Water purification at VEKA in Sendenhorst
Apr 22, 2024

55 swimming pools of water saved per year

Earth Day: VEKA gets involved

In Germany this year's Earth Day on April 22 is being celebrated under the motto "Water makes life possible". The example of VEKA shows, how much we can achieve in this area with commitment and good ideas.

"Water makes life possible": The organizers of this year’s Earth Day in Germany wanted to promote the protection of rivers, lakes and oceans and the responsible use of drinking water. The example of VEKA shows just how much commitment and good ideas can achieve: by treating rainwater at its headquarters in Sendenhorst, VEKA saves enough water every year to fill 55 Olympic swimming pools.

"When it comes to water, it becomes particularly clear that environmental protection and nature conservation affect us all directly," says Elke Hartleif, who is responsible for human resources on the VEKA Executive Board. "Clean drinking water is a matter of course for us today. To ensure that this remains the case for the next generation and the generations following, we as a family business are also committed to protecting our water."

Constructed wetland on the company premises

A good example of this is the constructed wetland on the company premises, which treats rainwater for use in production. The idea for this came from Christoph Laumann, the son of company founder Heinrich Laumann and brother of Elke Hartleif. He works as a biology teacher in Bonn and regularly talks to his pupils about how to protect the environment and reduce resource consumption.

At the end of the 1990s, this gave him the idea that VEKA could also use the precipitation that falls on halls, parking lots and other paved surfaces. After just one year of construction, the system was put into operation in 1998. Since then, the water is no longer disposed of via the sewage system, but is purified in three stages.

Rainwater becomes cooling water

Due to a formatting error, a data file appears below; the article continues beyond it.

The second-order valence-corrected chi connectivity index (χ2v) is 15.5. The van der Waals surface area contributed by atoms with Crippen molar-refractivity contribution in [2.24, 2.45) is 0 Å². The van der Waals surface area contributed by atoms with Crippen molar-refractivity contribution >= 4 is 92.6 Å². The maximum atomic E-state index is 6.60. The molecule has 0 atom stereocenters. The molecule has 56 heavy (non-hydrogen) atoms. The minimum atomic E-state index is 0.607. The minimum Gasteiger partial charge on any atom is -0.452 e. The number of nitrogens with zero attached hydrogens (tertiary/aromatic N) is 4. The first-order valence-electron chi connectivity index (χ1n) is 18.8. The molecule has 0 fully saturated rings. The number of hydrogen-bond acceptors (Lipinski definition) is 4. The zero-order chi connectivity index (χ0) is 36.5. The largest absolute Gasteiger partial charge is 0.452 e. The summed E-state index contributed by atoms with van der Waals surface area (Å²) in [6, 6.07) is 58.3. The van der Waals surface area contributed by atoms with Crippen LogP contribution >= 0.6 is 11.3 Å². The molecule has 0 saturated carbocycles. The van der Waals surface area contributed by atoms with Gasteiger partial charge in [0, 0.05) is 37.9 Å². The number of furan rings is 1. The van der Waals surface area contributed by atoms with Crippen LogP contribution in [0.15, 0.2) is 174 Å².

The first stage of the purely biological treatment process is the so-called primary clarifier. Here, sand and other particles sink to the bottom by gravity and settle at the bottom. In the next stage, the water is then fed into plant beds. The roots of the reed plants are home to countless beneficial bacteria that regard unwanted organic substances in the water as food and break them down into harmless substances such as carbon dioxide, water and nitrogen during digestion.

The final stage of the constructed wetland is a pond. It serves as a cooling water reservoir but can also be used by the fire department to extinguish fires if necessary. This creates a cycle that is replenished by rainfall and only loses water through evaporation. In this way, around 136 million liters of water are saved each year - roughly equivalent to the capacity of 55 Olympic swimming pools.

Water treatment in India

As a globally active company, VEKA is also experiencing that the issue of water poses even more fundamental challenges in other countries. For example, in the Indian village of Mucherla, where the Indian company NCL VEKA's plant is located, there was no purified drinking water for the people for a long time. NCL VEKA has therefore installed a water treatment plant that supplies the villagers with clean water, thereby significantly improving their quality of life.

"These two examples show that you can also make a small contribution to sustainable thinking and planning for the future in a way that is fair to future generations with specific everyday examples," says Elke Hartleif. At VEKA, every processing step from development to recycling is constantly reviewed and optimized in order to reduce the consumption of water and other resources as much as possible. In this respect, Earth Day is an opportunity to reflect on the successes achieved so far and an incentive to continue to set a good example as a family business on the path to a sustainable future.

Wetlands at VEKA in Sendenhorst

At VEKA, the cooling water for production is obtained from rainwater. It is treated in a constructed wetland on the factory premises